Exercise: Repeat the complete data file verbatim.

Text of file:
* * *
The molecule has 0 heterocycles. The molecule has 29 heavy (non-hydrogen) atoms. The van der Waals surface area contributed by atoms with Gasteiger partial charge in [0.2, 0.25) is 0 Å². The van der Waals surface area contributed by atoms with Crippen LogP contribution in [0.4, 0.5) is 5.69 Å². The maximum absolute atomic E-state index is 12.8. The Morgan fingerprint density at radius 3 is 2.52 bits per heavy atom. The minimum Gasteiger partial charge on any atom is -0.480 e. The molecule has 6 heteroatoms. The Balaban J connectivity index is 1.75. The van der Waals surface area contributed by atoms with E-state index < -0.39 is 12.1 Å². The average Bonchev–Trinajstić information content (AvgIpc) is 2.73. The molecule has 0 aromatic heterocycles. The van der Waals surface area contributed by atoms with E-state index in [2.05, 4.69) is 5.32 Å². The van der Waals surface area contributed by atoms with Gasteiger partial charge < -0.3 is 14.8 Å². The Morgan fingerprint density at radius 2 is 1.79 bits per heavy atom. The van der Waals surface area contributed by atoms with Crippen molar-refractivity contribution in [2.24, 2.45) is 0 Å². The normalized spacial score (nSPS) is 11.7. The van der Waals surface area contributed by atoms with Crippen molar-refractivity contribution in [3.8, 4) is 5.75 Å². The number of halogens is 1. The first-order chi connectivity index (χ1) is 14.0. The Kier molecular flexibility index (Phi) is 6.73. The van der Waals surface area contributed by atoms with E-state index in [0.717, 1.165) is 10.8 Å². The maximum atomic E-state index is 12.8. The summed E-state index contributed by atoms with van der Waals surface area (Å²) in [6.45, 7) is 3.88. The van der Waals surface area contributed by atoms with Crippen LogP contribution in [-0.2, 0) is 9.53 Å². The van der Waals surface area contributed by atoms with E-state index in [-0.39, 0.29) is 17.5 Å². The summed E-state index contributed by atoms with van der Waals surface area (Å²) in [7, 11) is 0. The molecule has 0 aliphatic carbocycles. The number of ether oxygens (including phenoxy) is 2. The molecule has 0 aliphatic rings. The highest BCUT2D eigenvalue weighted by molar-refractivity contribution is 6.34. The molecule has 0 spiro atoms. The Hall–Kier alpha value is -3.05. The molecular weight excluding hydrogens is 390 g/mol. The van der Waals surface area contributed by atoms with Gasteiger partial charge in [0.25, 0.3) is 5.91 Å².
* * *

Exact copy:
The molecule has 0 heterocycles. The molecule has 29 heavy (non-hydrogen) atoms. The van der Waals surface area contributed by atoms with Gasteiger partial charge in [0.2, 0.25) is 0 Å². The van der Waals surface area contributed by atoms with Crippen LogP contribution in [0.4, 0.5) is 5.69 Å². The maximum absolute atomic E-state index is 12.8. The Morgan fingerprint density at radius 3 is 2.52 bits per heavy atom. The minimum Gasteiger partial charge on any atom is -0.480 e. The molecule has 6 heteroatoms. The Balaban J connectivity index is 1.75. The van der Waals surface area contributed by atoms with E-state index < -0.39 is 12.1 Å². The average Bonchev–Trinajstić information content (AvgIpc) is 2.73. The molecule has 0 aromatic heterocycles. The van der Waals surface area contributed by atoms with E-state index in [2.05, 4.69) is 5.32 Å². The van der Waals surface area contributed by atoms with Gasteiger partial charge < -0.3 is 14.8 Å². The Morgan fingerprint density at radius 2 is 1.79 bits per heavy atom. The van der Waals surface area contributed by atoms with Crippen molar-refractivity contribution in [2.24, 2.45) is 0 Å². The normalized spacial score (nSPS) is 11.7. The van der Waals surface area contributed by atoms with Crippen molar-refractivity contribution in [3.8, 4) is 5.75 Å². The number of halogens is 1. The first-order chi connectivity index (χ1) is 14.0. The Kier molecular flexibility index (Phi) is 6.73. The van der Waals surface area contributed by atoms with E-state index in [0.717, 1.165) is 10.8 Å². The maximum atomic E-state index is 12.8. The summed E-state index contributed by atoms with van der Waals surface area (Å²) in [6.45, 7) is 3.88. The van der Waals surface area contributed by atoms with Crippen LogP contribution in [-0.2, 0) is 9.53 Å². The van der Waals surface area contributed by atoms with E-state index in [-0.39, 0.29) is 17.5 Å². The summed E-state index contributed by atoms with van der Waals surface area (Å²) in [7, 11) is 0. The molecule has 0 aliphatic carbocycles. The number of ether oxygens (including phenoxy) is 2. The molecule has 0 aliphatic rings. The highest BCUT2D eigenvalue weighted by molar-refractivity contribution is 6.34. The molecule has 0 spiro atoms. The Hall–Kier alpha value is -3.05. The molecular weight excluding hydrogens is 390 g/mol. The van der Waals surface area contributed by atoms with Gasteiger partial charge in [0.25, 0.3) is 5.91 Å².